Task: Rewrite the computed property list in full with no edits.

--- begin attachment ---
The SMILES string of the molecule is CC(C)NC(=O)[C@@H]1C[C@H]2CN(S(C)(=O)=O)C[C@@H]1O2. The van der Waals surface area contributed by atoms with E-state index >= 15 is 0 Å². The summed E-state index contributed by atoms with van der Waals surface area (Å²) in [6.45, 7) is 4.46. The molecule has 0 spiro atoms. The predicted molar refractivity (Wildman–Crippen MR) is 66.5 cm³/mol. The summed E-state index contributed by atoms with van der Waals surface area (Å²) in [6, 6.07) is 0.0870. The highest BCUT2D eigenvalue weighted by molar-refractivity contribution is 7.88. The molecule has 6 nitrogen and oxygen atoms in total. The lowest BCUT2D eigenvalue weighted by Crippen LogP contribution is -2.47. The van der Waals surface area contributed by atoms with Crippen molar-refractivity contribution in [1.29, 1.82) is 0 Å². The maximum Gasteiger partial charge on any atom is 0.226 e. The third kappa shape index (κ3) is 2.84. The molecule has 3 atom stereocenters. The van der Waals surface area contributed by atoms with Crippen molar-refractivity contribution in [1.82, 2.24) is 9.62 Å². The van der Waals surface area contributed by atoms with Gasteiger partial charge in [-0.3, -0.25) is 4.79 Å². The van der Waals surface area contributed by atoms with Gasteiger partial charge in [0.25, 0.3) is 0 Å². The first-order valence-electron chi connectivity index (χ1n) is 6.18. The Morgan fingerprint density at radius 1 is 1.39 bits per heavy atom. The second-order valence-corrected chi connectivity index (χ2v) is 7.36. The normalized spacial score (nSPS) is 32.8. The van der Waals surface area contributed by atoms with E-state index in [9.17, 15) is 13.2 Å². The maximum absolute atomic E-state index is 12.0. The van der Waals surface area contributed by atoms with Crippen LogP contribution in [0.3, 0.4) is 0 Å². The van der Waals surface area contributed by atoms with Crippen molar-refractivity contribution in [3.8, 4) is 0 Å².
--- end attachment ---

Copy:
The SMILES string of the molecule is CC(C)NC(=O)[C@@H]1C[C@H]2CN(S(C)(=O)=O)C[C@@H]1O2. The van der Waals surface area contributed by atoms with E-state index >= 15 is 0 Å². The summed E-state index contributed by atoms with van der Waals surface area (Å²) in [6.45, 7) is 4.46. The molecule has 0 spiro atoms. The predicted molar refractivity (Wildman–Crippen MR) is 66.5 cm³/mol. The summed E-state index contributed by atoms with van der Waals surface area (Å²) in [6, 6.07) is 0.0870. The highest BCUT2D eigenvalue weighted by molar-refractivity contribution is 7.88. The molecule has 6 nitrogen and oxygen atoms in total. The lowest BCUT2D eigenvalue weighted by Crippen LogP contribution is -2.47. The van der Waals surface area contributed by atoms with Crippen molar-refractivity contribution in [1.29, 1.82) is 0 Å². The maximum Gasteiger partial charge on any atom is 0.226 e. The third kappa shape index (κ3) is 2.84. The molecule has 3 atom stereocenters. The van der Waals surface area contributed by atoms with Crippen molar-refractivity contribution in [1.82, 2.24) is 9.62 Å². The van der Waals surface area contributed by atoms with Gasteiger partial charge in [-0.3, -0.25) is 4.79 Å². The van der Waals surface area contributed by atoms with Gasteiger partial charge in [0.25, 0.3) is 0 Å². The first-order valence-electron chi connectivity index (χ1n) is 6.18. The Morgan fingerprint density at radius 1 is 1.39 bits per heavy atom. The second-order valence-corrected chi connectivity index (χ2v) is 7.36. The normalized spacial score (nSPS) is 32.8. The van der Waals surface area contributed by atoms with E-state index in [9.17, 15) is 13.2 Å². The maximum absolute atomic E-state index is 12.0. The van der Waals surface area contributed by atoms with Crippen LogP contribution in [0.3, 0.4) is 0 Å². The van der Waals surface area contributed by atoms with Crippen molar-refractivity contribution in [3.8, 4) is 0 Å².